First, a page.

While focused on offering vehicles that consumers are demanding, member companies of the Toronto-based Canadian Vehicle Manufacturers' Association (CVMA) are continuing efforts to increase fleet fuel economy and reduce greenhouse gas (GHG) emissions. Fiat Chrysler Automobiles (FCE) Canada Inc.; Ford Motor Company of Canada, Limited; and General Motors of Canada Company are stating the need to continue to align with a single national standard with the United States.
The convergence would benefit the highly integrated and long lead development nature of the automotive industry and echoes previous Canadian auto-maker agreements regarding the United States-Mexico-Canada agreement (USMCA).
Learn more about greenhouse gas emissions in the automotive industry
Before finalizing upcoming regulations, the Canadian government will conduct a detailed, data driven mid-term technical review on vehicle fleet GHG emissions. Per a recent statement, CVMA supports a fact-based review of the market with the goal of developing a standard that reflects the safety impacts of new vehicle technology and achieves year-over-year GHG improvements.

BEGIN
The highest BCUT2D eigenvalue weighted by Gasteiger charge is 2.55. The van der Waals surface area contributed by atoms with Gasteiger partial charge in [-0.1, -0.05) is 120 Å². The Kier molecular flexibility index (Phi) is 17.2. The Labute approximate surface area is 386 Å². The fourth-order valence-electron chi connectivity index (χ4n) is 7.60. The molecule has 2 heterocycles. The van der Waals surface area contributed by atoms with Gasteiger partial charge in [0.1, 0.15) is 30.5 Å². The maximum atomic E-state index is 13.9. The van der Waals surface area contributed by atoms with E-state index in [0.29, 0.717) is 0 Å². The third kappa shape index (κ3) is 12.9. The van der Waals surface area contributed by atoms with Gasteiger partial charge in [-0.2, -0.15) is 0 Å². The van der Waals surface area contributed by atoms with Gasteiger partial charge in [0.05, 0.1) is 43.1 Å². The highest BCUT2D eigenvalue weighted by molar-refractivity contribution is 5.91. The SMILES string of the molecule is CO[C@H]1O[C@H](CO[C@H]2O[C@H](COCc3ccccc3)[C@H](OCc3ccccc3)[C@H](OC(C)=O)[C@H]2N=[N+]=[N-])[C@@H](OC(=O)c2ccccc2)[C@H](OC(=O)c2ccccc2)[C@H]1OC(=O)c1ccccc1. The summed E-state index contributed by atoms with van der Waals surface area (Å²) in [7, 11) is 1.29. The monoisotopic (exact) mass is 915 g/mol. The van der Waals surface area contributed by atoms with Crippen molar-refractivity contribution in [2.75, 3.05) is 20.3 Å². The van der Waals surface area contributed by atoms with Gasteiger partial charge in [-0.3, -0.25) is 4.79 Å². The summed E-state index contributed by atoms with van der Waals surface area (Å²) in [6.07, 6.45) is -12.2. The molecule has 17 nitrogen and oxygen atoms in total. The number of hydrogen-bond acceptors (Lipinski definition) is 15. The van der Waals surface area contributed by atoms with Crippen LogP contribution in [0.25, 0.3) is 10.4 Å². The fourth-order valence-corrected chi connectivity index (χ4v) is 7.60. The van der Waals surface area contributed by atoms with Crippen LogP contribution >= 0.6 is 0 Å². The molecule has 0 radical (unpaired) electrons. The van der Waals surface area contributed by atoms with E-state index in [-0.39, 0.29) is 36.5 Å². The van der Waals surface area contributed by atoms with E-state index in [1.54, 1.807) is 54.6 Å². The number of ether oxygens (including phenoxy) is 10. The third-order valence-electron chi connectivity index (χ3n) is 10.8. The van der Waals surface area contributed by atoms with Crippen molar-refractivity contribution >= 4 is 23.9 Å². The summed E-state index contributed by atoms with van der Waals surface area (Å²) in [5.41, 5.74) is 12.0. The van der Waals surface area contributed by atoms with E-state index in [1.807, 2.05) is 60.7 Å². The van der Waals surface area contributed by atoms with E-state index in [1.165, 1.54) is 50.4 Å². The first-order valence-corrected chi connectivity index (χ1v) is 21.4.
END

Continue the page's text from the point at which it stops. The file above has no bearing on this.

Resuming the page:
“Having worked so hard toward a new North American trade agreement that supports our highly integrated economies, Canada needs to ensure key national regulatory standards remain aligned with the United States so that the auto sector can deliver vehicles to Canadian consumers with continuing environmental improvements at affordable costs,” says CVMA president, Mark Nantais.
The Canadian Vehicle Manufacturers' Association is the industry association that has represented Canada's leading manufacturers of light and heavy-duty motor vehicles for more than 90 years. Collectively its members account for more than 50% of vehicles produced in Canada.
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William Kucinski is content editor at SAE International, Aerospace Products Group in Warrendale, Pa. Previously, he worked as a writer at the NASA Safety Center in Cleveland, Ohio and was responsible for writing the agency’s System Failure Case Studies. His interests include literally anything that has to do with space, past and present military aircraft, and propulsion technology.
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